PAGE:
Sorry, the original repo: https://github.com/karlhigley/spark-neighbors

On Wed, 21 Sep 2016 at 13:09 Nick Pentreath <nick.pentre...@gmail.com>
wrote:

> I should also point out another library I had not come across before :
> https://github.com/sethah/spark-neighbors
>
>
> On Tue, 20 Sep 2016 at 21:03 Kevin Mellott <kevin.r.mell...@gmail.com>
> wrote:
>
>> Using the Soundcloud implementation of LSH, I was able to process a 22K
>> product dataset in a mere 65 seconds! Thanks so much for the help!
>>
>> On Tue, Sep 20, 2016 at 1:15 PM, Kevin Mellott <kevin.r.mell...@gmail.com
>> > wrote:
>>
>>> Thanks Nick - those examples will help a ton!!
>>>
>>> On Tue, Sep 20, 2016 at 12:20 PM, Nick Pentreath <
>>> nick.pentre...@gmail.com> wrote:
>>>
>>>> A few options include:
>>>>
>>>> https://github.com/marufaytekin/lsh-spark - I've used this a bit and
>>>> it seems quite scalable too from what I've looked at.
>>>> https://github.com/soundcloud/cosine-lsh-join-spark - not used this
>>>> but looks like it should do exactly what you need.
>>>> https://github.com/mrsqueeze/*spark*-hash
>>>> <https://github.com/mrsqueeze/spark-hash>
>>>>
>>>>
>>>> On Tue, 20 Sep 2016 at 18:06 Kevin Mellott <kevin.r.mell...@gmail.com>
>>>> wrote:
>>>>
>>>>> Thanks for the reply, Nick! I'm typically analyzing around 30-50K
>>>>> products at a time (as an isolated set of products). Within this set of
>>>>> products (which represents all products for a particular supplier), I am
>>>>> also analyzing each category separately. The largest categories typically
>>>>> have around 10K products.
>>>>>
>>>>> That being said, when calculating IDFs for the 10K product set we come
>>>>> out with roughly 12K unique tokens. In other words, our vectors are 12K
>>>>> columns wide (although they are being represented using SparseVectors). We
>>>>> have a step that is attempting to locate all documents that share the same
>>>>> tokens, and for those items we will calculate the cosine similarity.
>>>>> However, the part that attempts to identify documents with shared tokens 
>>>>> is
>>>>> the bottleneck.
>>>>>
>>>>> For this portion, we map our data down to the individual tokens
>>>>> contained by each document. For example:
>>>>>
>>>>> DocumentId   |   Description
>>>>>
>>>>> ----------------------------------------------------------------------------------------------------
>>>>> 1                       Easton Hockey Stick
>>>>> 2                       Bauer Hockey Gloves
>>>>>
>>>>> In this case, we'd map to the following:
>>>>>
>>>>> (1, 'Easton')
>>>>> (1, 'Hockey')
>>>>> (1, 'Stick')
>>>>> (2, 'Bauer')
>>>>> (2, 'Hockey')
>>>>> (2, 'Gloves')
>>>>>
>>>>> Our goal is to aggregate this data as follows; however, our code that
>>>>> currently does this is does not perform well. In the realistic 12K product
>>>>> scenario, this resulted in 430K document/token tuples.
>>>>>
>>>>> ((1, 2), ['Hockey'])
>>>>>
>>>>> This then tells us that documents 1 and 2 need to be compared to one
>>>>> another (via cosine similarity) because they both contain the token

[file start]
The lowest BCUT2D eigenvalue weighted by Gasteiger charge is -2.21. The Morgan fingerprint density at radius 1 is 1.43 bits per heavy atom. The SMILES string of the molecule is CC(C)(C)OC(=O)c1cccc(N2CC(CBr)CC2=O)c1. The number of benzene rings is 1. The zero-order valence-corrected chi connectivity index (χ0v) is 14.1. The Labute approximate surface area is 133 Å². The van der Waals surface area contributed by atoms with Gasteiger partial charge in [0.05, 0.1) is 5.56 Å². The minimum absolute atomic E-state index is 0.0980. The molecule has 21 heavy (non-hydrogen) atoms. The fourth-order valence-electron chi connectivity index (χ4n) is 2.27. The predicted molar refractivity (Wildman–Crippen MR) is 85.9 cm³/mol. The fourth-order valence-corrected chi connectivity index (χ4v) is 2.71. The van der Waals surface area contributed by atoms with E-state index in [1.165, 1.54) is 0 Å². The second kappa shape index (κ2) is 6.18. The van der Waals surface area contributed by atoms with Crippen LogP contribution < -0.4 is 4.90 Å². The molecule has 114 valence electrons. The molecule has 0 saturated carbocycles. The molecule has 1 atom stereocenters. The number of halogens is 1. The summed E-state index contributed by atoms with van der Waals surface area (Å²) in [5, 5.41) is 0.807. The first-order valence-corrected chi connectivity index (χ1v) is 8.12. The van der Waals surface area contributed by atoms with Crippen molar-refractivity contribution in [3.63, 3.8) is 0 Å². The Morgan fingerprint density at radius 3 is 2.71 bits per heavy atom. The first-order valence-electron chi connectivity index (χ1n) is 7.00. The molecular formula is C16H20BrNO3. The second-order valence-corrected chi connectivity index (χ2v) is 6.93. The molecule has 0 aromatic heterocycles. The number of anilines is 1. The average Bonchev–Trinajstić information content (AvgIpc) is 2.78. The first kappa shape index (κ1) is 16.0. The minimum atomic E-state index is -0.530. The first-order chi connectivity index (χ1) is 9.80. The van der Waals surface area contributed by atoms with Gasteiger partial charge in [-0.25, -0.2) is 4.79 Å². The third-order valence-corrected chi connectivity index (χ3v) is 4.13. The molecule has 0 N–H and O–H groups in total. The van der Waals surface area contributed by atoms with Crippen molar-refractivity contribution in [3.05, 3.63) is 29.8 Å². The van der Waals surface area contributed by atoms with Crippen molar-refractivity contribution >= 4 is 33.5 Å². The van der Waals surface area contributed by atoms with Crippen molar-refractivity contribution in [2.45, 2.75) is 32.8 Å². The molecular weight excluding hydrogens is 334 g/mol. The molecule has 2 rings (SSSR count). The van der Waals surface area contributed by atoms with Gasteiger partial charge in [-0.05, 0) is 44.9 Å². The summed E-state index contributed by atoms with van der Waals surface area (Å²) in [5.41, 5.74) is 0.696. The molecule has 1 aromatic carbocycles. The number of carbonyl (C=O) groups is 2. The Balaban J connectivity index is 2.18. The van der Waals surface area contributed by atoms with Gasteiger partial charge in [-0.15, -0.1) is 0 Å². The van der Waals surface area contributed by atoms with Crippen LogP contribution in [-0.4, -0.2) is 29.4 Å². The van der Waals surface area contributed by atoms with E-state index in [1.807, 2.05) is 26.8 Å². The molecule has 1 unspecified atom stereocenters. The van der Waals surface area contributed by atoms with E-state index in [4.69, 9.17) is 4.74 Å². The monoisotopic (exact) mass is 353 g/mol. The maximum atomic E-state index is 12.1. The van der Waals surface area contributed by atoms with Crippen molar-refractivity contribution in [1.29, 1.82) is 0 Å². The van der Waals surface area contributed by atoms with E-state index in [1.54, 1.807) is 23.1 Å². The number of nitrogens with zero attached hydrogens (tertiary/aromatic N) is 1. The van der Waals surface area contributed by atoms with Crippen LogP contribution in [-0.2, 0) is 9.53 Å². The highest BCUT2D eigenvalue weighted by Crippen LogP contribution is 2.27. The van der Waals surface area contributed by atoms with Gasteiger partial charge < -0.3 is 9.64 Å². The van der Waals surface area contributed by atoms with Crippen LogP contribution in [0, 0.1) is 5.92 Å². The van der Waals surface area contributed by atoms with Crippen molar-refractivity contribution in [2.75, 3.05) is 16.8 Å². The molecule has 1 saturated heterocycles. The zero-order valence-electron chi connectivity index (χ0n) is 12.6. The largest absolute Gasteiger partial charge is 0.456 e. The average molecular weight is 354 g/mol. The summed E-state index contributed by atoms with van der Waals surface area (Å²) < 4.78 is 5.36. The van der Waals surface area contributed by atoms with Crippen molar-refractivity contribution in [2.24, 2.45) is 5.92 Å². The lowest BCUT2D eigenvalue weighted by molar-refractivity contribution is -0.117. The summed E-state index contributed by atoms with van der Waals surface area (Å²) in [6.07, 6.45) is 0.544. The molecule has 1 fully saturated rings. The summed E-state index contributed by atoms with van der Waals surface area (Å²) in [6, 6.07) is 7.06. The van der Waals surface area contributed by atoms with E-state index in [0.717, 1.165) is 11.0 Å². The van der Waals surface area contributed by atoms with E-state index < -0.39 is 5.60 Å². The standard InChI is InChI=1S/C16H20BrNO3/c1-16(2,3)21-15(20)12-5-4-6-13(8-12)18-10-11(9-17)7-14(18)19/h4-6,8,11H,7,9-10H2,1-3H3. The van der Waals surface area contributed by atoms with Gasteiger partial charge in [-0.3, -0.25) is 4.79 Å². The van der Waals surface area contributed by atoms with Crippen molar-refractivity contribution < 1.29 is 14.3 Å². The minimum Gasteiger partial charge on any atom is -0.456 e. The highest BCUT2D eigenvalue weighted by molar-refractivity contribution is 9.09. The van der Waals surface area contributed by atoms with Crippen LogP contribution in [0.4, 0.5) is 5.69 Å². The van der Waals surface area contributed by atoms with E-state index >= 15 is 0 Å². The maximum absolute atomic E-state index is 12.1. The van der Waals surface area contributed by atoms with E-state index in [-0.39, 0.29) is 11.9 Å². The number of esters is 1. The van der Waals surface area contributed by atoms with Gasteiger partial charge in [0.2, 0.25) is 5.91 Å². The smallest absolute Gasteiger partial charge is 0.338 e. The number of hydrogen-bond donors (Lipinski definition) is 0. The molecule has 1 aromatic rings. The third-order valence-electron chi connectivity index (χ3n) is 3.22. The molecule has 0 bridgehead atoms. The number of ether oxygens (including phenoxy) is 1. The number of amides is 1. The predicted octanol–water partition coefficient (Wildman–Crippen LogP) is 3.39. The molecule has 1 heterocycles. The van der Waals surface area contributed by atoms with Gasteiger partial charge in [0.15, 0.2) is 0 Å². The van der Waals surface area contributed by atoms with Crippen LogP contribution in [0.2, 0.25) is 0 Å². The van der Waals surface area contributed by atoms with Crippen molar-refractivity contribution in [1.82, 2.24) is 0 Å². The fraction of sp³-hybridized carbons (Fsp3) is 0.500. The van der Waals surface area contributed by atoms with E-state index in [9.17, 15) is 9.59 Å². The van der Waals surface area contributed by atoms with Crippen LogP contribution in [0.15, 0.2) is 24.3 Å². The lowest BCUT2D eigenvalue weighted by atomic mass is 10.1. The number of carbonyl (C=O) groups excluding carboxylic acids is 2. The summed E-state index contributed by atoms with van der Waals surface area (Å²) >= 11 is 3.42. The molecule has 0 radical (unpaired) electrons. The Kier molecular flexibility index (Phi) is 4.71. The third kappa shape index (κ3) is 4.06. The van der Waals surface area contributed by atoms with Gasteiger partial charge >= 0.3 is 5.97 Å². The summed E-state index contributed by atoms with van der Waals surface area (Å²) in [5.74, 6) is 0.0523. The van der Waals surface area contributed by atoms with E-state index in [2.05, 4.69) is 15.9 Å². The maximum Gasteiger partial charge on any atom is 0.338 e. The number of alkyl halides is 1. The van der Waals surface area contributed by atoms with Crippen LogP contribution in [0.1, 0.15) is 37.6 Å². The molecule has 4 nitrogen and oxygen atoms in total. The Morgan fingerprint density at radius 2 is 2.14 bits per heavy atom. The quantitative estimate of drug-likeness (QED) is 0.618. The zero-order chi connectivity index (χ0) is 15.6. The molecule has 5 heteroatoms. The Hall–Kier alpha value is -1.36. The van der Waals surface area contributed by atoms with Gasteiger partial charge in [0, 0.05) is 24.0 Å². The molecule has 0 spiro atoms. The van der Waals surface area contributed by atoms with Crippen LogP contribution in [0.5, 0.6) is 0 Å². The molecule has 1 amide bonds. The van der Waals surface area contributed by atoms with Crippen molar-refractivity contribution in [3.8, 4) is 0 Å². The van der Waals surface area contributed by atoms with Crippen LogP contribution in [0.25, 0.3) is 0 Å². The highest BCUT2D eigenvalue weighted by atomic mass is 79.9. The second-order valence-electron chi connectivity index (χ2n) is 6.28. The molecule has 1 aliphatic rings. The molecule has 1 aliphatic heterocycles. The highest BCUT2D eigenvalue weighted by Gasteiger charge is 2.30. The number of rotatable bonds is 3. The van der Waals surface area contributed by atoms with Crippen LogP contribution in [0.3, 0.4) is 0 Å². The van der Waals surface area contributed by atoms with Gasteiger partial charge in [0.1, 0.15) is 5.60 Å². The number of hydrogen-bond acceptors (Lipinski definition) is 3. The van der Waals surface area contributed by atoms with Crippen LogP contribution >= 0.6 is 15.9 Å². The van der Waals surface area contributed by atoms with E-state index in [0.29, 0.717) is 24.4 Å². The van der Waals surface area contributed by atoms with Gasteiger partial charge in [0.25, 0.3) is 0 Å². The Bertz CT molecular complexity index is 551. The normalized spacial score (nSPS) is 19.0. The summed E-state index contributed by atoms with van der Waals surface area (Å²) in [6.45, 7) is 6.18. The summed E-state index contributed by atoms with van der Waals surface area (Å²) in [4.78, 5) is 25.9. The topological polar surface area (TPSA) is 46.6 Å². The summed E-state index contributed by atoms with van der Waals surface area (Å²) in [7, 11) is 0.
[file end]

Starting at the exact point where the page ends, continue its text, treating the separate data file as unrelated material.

>>>>> 'hockey'. I will investigate the methods that you recommended to see if
>>>>> they may resolve our problem.
>>>>>
>>>>> Thanks,
>>>>> Kevin
>>>>>
>>>>> On Tue, Sep 20, 2016 at 1:45 AM, Nick Pentreath <
>>>>> nick.pentre...@gmail.com> wrote:
>>>>>
>>>>>> How many products do you have? How large are your vectors?
>>>>>>
>>>>>> It could be that SVD / LSA could be helpful. But if you have many
>>>>>> products then trying to compute all-pair similarity with brute force is 
>>>>>> not
>>>>>> going to be scalable. In this case you may want to investigate hashing
>>>>>> (LSH) techniques.
>>>>>>
>>>>>>
>>>>>> On Mon, 19 Sep 2016 at 22:49, Kevin Mellott <
>>>>>> kevin.r.mell...@gmail.com> wrote:
>>>>>>
>>>>>>> Hi all,
>>>>>>>
>>>>>>> I'm trying to write a Spark application that will detect similar
>>>>>>> items (in this case products) based on their descriptions. I've got an 
>>>>>>> ML
>>>>>>> pipeline that transforms the product data to TF-IDF representation, 
>>>>>>> using
>>>>>>> the following components.
>>>>>>>
>>>>>>>    - *RegexTokenizer* - strips out non-word characters, results in
>>>>>>>    a list of tokens
>>>>>>>    - *StopWordsRemover* - removes common "stop words", such as
>>>>>>>    "the", "and", etc.
>>>>>>>    - *HashingTF* - assigns a numeric "hash" to each token and
>>>>>>>    calculates the term frequency
>>>>>>>    - *IDF* - computes the inverse document frequency
>>>>>>>
>>>>>>> After this pipeline evaluates, I'm left with a SparseVector that
>>>>>>> represents the inverse document frequency of tokens for each product. 
>>>>>>> As a
>>>>>>> next step, I'd like to be able to compare each vector to one another, to
>>>>>>> detect similarities.
>>>>>>>
>>>>>>> Does anybody know of a straightforward way to do this in Spark? I
>>>>>>> tried creating a UDF (that used the Breeze linear algebra methods
>>>>>>> internally); however, that did not scale well.
>>>>>>>
>>>>>>> Thanks,
>>>>>>> Kevin
>>>>>>>
>>>>>>
>>>>>
>>>
>>

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